Facebook offered me three choices to promote the post. I could spend $5, $10, or $15 to reach an increasing number of people. I went for the big time and authorized $15 to reach an estimated 4,000 to 6,000 people.That would be double or triple the number we’ve reached with any of our previous posts that went viral, including one post just three days earlier that reached 2,282 people without any type of paid promotion.

When the Promoted Post phase began, 376 people had seen my post about the Little Boy Blue Schools Program. I expected to see that number jump to about 1,500 the first day, about 3,000 the second day, and at minimum 4,000 the third day, to reach the low end of Facebook’s estimate.

Instead, I watched as Facebook continually adjusted the “estimated reach” downward throughout the three-day promotion. The site was still taking my full $15, but my post wasn’t reaching nearly as many people as originally advertised.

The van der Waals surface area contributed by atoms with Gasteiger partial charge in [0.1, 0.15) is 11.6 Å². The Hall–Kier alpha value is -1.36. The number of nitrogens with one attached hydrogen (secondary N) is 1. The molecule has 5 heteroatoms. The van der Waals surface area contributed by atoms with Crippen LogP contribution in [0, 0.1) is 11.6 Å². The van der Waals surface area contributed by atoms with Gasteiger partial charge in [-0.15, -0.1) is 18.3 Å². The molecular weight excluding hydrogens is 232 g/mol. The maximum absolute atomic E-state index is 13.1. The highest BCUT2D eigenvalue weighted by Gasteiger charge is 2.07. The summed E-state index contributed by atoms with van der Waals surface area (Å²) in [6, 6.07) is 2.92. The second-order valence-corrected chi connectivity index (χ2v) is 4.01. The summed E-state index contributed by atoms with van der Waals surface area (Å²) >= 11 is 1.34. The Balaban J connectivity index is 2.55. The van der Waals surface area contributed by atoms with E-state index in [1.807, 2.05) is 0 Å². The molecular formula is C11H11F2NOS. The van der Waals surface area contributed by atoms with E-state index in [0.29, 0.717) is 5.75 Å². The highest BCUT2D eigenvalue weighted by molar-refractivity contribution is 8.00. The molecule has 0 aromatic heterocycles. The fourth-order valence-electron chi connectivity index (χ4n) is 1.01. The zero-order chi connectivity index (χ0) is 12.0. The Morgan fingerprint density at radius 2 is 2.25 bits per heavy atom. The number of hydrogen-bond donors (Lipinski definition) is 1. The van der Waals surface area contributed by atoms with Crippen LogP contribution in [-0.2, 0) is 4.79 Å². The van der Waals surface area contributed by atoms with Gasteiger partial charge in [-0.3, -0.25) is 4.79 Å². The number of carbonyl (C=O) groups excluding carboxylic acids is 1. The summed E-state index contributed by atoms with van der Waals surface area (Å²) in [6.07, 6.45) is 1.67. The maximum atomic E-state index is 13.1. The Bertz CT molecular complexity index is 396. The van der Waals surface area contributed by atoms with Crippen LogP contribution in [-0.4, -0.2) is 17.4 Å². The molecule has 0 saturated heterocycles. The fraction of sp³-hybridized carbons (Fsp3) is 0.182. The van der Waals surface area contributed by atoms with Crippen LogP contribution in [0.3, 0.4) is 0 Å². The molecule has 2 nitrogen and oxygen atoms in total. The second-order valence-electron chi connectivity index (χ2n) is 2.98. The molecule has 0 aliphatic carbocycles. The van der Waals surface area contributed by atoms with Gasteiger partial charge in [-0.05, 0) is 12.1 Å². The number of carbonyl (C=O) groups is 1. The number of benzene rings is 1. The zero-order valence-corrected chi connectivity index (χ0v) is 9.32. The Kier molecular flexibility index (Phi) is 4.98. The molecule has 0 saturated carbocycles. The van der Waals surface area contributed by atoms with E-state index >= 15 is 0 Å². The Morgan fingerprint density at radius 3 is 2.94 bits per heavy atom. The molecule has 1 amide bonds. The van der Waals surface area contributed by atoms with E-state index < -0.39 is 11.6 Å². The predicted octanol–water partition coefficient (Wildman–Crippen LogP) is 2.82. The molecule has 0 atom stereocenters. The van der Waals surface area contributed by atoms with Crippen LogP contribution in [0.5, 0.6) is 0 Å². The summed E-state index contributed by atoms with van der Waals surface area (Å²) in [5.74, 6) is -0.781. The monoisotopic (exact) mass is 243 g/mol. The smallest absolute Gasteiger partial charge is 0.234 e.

At the end of the promotion, my $15 was fully spent and my post had not reached the high end of 6,000 people, nor even the low end of 4,000 people. It had barely reached half of that low end, just 2,065 people in total—fewer than my own, non-promoted post reached a few days earlier going viral on its own. Even worse, as you can see in the screen shot above, only 1,618 of those 2,065 people who saw my Promoted Post were reached through the paid service. That’s about 40 percent of the low end that Facebook promised in exchange for my $15 investment.

I sent an e-mail last week via the feedback option to let Facebook know that I felt ripped off. The only reply I received came this morning, an automated e-mail letting me know that my credit card had been charged in full.

There is no way to describe my experience with Facebook Promoted Posts as anything other than pitiful. The service is a bait-and-switch con game based on false advertising, plain and simple. I won’t be using Facebook Promoted Posts ever again.